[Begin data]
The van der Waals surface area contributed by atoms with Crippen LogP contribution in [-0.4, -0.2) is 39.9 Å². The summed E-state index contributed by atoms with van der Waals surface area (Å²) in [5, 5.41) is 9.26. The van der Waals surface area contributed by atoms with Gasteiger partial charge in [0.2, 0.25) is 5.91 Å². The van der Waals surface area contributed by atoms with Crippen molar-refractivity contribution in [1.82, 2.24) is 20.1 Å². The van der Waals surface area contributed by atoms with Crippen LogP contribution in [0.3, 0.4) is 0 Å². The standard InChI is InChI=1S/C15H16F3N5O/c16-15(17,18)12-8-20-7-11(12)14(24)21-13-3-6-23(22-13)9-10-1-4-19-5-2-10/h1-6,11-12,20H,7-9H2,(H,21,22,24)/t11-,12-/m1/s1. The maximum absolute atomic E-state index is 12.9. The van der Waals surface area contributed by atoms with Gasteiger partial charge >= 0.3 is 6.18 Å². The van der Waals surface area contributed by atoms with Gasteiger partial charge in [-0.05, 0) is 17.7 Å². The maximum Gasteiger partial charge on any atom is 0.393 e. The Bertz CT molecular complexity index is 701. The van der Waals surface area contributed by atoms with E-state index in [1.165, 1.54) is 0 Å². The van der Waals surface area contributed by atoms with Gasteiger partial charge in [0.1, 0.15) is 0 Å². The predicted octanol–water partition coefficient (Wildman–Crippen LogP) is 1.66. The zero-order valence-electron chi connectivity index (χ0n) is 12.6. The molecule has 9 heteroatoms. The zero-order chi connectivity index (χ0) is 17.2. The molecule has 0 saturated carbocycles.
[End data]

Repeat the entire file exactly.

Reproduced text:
The van der Waals surface area contributed by atoms with Crippen LogP contribution in [-0.4, -0.2) is 39.9 Å². The summed E-state index contributed by atoms with van der Waals surface area (Å²) in [5, 5.41) is 9.26. The van der Waals surface area contributed by atoms with Gasteiger partial charge in [0.2, 0.25) is 5.91 Å². The van der Waals surface area contributed by atoms with Crippen molar-refractivity contribution in [1.82, 2.24) is 20.1 Å². The van der Waals surface area contributed by atoms with Crippen LogP contribution in [0.3, 0.4) is 0 Å². The standard InChI is InChI=1S/C15H16F3N5O/c16-15(17,18)12-8-20-7-11(12)14(24)21-13-3-6-23(22-13)9-10-1-4-19-5-2-10/h1-6,11-12,20H,7-9H2,(H,21,22,24)/t11-,12-/m1/s1. The maximum absolute atomic E-state index is 12.9. The van der Waals surface area contributed by atoms with Gasteiger partial charge >= 0.3 is 6.18 Å². The van der Waals surface area contributed by atoms with Gasteiger partial charge in [-0.05, 0) is 17.7 Å². The maximum Gasteiger partial charge on any atom is 0.393 e. The Bertz CT molecular complexity index is 701. The van der Waals surface area contributed by atoms with E-state index in [1.165, 1.54) is 0 Å². The van der Waals surface area contributed by atoms with Gasteiger partial charge in [0.1, 0.15) is 0 Å². The predicted octanol–water partition coefficient (Wildman–Crippen LogP) is 1.66. The zero-order valence-electron chi connectivity index (χ0n) is 12.6. The molecule has 9 heteroatoms. The zero-order chi connectivity index (χ0) is 17.2. The molecule has 0 saturated carbocycles.